JOHOR BARU: Police have arrested six men, believe to be loan sharks, for allegedly extorting three YouTubers here.
Johor police chief Comm Datuk Ayob Khan Mydin Pitchay said the suspects were arrested between Oct 15 and Oct 18 at five different locations around here and Ayer Hitam.
“The suspects are aged between 25 and 35. Investigations revealed that four of them have a criminal record for causing serious injury, cheating, and drug cases.
“Four of them are being detained under the Prevention of Crime Act 1959 (Poca) for 21 days starting Oct 22 until Nov 10, while the remaining two is under remand for six days from Oct 19 until Oct 24,” he said during a press conference at the state police headquarters here on Thursday (Oct 22).
He added that the police have also seized two vehicles, one laptop, one computer, mobile phones, SIM cards, a fake gun, and one parang aside from ledger books that contain the borrower’s name.
In an unrelated raid, Comm Ayob said that eight men have been arrested for involvement in loan shark activities.
“The suspects, aged between 25 and 44, were arrested between Sept 29 until Oct 12. The first raid was conducted on Sept 29 at a house in Bukit Baru Jaya, Bukit Baru Dalam, Melaka, and arrested six men.
“The second raid was on Oct 12 at a shop in Danga Bay where two men were arrested,” he said, adding that all suspects were arrested under Poca.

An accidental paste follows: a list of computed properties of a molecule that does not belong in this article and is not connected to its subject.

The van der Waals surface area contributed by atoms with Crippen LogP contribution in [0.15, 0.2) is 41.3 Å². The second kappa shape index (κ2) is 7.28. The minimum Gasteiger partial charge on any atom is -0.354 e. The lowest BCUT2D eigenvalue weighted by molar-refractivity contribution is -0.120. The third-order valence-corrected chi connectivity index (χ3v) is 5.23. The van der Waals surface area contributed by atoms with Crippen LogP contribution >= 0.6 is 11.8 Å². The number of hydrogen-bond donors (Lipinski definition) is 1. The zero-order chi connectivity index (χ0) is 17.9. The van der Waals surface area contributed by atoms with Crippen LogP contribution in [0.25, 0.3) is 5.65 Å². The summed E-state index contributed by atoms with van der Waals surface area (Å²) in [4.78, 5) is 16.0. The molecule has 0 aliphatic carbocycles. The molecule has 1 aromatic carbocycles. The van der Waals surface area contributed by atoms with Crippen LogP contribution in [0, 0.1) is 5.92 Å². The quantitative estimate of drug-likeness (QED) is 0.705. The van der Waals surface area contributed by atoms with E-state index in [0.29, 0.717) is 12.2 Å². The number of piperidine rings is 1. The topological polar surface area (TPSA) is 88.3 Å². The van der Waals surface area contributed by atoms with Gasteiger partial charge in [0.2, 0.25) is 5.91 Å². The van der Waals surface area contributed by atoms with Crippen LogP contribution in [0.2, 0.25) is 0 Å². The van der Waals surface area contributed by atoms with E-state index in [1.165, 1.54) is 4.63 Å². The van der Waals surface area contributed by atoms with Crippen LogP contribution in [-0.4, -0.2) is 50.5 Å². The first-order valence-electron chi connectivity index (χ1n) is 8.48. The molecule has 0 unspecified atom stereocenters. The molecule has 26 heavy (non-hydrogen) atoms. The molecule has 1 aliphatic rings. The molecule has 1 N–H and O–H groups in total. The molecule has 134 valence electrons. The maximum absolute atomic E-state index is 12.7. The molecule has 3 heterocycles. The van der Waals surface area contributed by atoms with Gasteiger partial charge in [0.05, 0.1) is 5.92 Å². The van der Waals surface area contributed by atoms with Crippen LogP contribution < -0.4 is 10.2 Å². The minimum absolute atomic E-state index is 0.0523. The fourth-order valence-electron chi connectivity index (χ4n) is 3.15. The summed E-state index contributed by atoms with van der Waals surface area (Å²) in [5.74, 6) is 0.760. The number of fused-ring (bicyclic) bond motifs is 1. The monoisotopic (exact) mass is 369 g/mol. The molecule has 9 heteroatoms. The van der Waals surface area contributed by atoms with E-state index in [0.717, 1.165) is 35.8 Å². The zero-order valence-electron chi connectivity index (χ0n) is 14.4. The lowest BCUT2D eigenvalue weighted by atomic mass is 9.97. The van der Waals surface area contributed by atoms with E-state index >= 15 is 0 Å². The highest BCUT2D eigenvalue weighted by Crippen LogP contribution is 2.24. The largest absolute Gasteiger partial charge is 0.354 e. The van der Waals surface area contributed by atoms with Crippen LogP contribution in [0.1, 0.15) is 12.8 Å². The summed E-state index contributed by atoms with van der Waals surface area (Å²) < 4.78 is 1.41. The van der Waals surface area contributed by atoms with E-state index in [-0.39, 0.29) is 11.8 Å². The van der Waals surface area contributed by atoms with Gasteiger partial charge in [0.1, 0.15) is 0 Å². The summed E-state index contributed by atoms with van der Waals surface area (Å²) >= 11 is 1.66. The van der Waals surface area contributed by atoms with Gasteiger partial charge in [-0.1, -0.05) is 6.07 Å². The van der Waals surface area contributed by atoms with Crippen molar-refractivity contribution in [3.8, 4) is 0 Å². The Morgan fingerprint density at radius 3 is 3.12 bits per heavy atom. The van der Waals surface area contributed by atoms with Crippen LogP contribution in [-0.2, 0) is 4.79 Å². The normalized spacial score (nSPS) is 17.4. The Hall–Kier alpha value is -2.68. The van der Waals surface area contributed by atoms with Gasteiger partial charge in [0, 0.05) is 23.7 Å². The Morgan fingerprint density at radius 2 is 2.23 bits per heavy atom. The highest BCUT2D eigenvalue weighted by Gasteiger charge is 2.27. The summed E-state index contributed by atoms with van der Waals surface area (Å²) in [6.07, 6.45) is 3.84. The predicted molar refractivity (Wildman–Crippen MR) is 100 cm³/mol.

Comm Ayob said police have also confiscated 10 computers, 31 mobile phones, 40 SIM cards including Singapore-registered numbers, bank cards, one vehicle, cash worth RM62,000 and S$300 (RM916).
“Both of these groups have been operating for more than a year and recently became active after the movement control order (MCO) was eased.
“The group also has similar modus operandi where they would look for victims through social media, get their personal details such as bank accounts, house address, IC numbers before transferring money into the bank account given without consent.
“The amount is usually between S$400 (RM1,222) to S$1,500 (RM4,582). Their target is mostly Malaysians working in Singapore,” he said, adding that the interest rate is between 15% and 20%.
He added that failure to pay would result in extortion from the loan sharks by using weapons such as parang, fake guns aside from throwing molotov cocktails at the victim’s house.
Both cases are investigated under Section 435/436 of the Penal Code for causing mischief by fire, Section 427 of the Penal Code for mischief by causing damage to government property and Section 36(1) of the Firearms Act 1960 for being in possession of artificial arms.
On Oct 3), three YouTubers made a plea in video asking help from Comm Ayob after receiving threatening messages from a Singapore-registered phone number.
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